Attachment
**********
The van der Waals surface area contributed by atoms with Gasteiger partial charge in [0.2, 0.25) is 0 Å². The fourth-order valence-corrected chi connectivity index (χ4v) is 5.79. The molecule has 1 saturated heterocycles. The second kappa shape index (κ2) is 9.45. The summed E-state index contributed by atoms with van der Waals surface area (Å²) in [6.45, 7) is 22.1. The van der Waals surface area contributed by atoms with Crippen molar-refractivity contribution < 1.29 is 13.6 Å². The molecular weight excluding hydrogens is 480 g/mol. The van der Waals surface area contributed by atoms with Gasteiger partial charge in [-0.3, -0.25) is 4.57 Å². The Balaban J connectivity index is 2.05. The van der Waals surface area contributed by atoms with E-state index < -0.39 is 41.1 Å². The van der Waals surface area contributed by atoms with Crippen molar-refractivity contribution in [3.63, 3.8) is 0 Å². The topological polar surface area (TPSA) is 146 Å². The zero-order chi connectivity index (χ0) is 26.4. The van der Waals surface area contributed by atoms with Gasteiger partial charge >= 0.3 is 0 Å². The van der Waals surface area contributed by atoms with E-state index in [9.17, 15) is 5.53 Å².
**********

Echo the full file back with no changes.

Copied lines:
The van der Waals surface area contributed by atoms with Gasteiger partial charge in [0.2, 0.25) is 0 Å². The fourth-order valence-corrected chi connectivity index (χ4v) is 5.79. The molecule has 1 saturated heterocycles. The second kappa shape index (κ2) is 9.45. The summed E-state index contributed by atoms with van der Waals surface area (Å²) in [6.45, 7) is 22.1. The van der Waals surface area contributed by atoms with Crippen molar-refractivity contribution < 1.29 is 13.6 Å². The molecular weight excluding hydrogens is 480 g/mol. The van der Waals surface area contributed by atoms with Gasteiger partial charge in [-0.3, -0.25) is 4.57 Å². The Balaban J connectivity index is 2.05. The van der Waals surface area contributed by atoms with E-state index < -0.39 is 41.1 Å². The van der Waals surface area contributed by atoms with Crippen molar-refractivity contribution in [3.63, 3.8) is 0 Å². The topological polar surface area (TPSA) is 146 Å². The zero-order chi connectivity index (χ0) is 26.4. The van der Waals surface area contributed by atoms with Gasteiger partial charge >= 0.3 is 0 Å². The van der Waals surface area contributed by atoms with E-state index in [9.17, 15) is 5.53 Å².